I don't remember if the ratios are normal.  Black-chinned numbers have surged significantly, and  Lucifers are almost non-existent. I saw only 3 or 4 today, but admittedly, I didn't sit and watch. Too busy watering and sorting through butterflies. The reason for so few Lucifers, I'm sure, is because there's good stuff blooming out on the mountains. Otherwise, they'd probably outnumber the Black-chinneds. Not worried. They'll descend on the feeders soon enough.

Lyside Sulphurs and American Snouts are literally swarming the beebrush and soapberry blooms. 
Lyside Sulphur on Western Soapberry
I squandered my nap-time this afternoon playing on my ancestry tree. So fun and addicting. I needed to come to town  and didn't arrive until nearly 10 PM. Gotta pick peaches and apples tomorrow.

Grapes are ripe but I'm just going to let the birds have them. There's just so far I can push myself.

Thursday, July 12, 2018


My husband left this morning for Colorado to spend a few days with his kids, grandkids, and a great-grandson, so I feel less pressure, with more discretionary time. Therefore, I decided to see if odes were more plentiful at Lajitas.

No sooner did I walk over to the edge of a pond than I was assaulted by fire ants. In just a few seconds my body was covered with them. Had to take my jeans off, but fortunately no one was in sight. Once again, no mosquitoes or insects (other than fire ants). I do watch carefully for them but where I stepped was in deep grass and couldn't see the mound. Also, always on the lookout for golfers and their stray balls, besides trying to be alert for birds, odes, and butterflies.

I wandered farther than I usually do to this device that seems to be putting sulphur in the water. White fumes are coming out that taller pipe, but didn't affect my breathing.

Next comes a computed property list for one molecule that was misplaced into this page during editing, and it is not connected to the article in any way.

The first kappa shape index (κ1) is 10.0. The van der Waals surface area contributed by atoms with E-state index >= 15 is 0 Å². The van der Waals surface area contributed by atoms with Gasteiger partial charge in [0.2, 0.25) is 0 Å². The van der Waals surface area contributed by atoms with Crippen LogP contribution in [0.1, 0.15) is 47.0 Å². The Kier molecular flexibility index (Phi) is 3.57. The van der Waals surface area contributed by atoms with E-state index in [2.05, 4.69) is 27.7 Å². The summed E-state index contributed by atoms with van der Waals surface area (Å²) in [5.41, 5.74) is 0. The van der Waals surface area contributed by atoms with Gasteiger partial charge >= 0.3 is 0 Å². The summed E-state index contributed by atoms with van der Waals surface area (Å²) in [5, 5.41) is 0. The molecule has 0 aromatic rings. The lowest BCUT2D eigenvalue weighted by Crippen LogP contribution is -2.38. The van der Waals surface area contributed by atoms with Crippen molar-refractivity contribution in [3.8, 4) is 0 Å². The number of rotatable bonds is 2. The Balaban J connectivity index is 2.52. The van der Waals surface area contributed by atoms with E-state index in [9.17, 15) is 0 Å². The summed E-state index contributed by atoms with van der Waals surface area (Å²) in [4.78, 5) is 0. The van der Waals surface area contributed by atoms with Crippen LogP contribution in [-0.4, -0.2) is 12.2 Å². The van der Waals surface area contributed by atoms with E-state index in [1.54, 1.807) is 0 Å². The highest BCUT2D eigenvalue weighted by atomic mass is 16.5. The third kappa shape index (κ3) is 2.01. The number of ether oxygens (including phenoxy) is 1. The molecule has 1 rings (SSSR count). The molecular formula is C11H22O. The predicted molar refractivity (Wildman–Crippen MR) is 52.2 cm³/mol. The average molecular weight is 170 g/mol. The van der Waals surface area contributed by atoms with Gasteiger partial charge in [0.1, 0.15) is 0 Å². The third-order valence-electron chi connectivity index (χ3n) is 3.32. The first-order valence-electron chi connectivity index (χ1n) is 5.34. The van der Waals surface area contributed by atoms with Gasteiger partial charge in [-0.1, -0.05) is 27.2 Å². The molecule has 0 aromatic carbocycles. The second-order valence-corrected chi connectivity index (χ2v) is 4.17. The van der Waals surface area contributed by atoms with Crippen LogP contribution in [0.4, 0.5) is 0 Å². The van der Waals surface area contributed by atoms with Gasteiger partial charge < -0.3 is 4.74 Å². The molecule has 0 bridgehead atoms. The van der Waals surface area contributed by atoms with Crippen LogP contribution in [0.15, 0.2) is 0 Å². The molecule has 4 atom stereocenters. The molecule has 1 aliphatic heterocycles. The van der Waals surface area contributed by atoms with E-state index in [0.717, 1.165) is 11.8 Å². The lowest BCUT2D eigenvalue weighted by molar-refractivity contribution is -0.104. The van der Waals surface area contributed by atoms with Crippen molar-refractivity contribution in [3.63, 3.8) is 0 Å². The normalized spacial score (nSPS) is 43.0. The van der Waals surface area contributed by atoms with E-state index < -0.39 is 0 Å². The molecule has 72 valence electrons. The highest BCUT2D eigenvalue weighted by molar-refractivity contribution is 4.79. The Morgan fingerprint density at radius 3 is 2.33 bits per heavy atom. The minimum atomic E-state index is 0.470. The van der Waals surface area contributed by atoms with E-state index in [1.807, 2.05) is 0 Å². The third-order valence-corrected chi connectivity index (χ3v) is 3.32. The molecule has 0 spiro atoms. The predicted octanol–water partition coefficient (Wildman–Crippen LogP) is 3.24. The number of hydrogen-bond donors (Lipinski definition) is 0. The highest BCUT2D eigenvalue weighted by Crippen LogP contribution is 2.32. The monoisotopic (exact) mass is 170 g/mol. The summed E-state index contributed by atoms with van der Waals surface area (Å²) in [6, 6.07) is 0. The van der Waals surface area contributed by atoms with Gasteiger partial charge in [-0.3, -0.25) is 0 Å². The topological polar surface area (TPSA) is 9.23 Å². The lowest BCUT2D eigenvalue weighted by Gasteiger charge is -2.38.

I'm pleased that my photos are better without carrying that formidable Canon. Here are a few from today... juvenile and adult Rambur's Fortktail.

Common Green Darner

And my Lumix takes video. Here's me sitting beside an odeless stream, but lovely nonetheless.

2018 7-12 LJ (1)

Back at CMO I shot a couple of ordinary butterflies. Here's an American Snout, which is fairly abundant these days. It's in a relatively new stand of soapberries that have come up along the settling pond. This year it's blooming and making a good showing.

And no lack of insects. They're annoyingly abundant.

Tuesday, July 10, 2018

Taking what comes

My pickup's transmission is shot. They're going to put a rebuilt one in with a good warranty so I should be good to go for a year or two. Gonna cost $4000, but my husband is paying for it. Meanwhile, I'm driving a pickup belonging to my son, so I'm managing.

The pump still isn't fixed and haven't heard from the electrician. Hope I never do. I'm getting by. Getting a few small rain showers but hoping a big one will happen before monsoon season is over and fill my tanks.

Saw a couple of lovely Palmer's Metalmarks on Western Soapberry blooms. Love that soapberry!

And this moth caterpillar is like none I've seen before. Will update when I get an ID.

UPDATE: I joined a moth identification group on Facebook and got it ID'd as a Wilson's Wood-Nymph (Xerociris wilsonii). Here's what it will look like as a moth. I don't think I've ever seen one.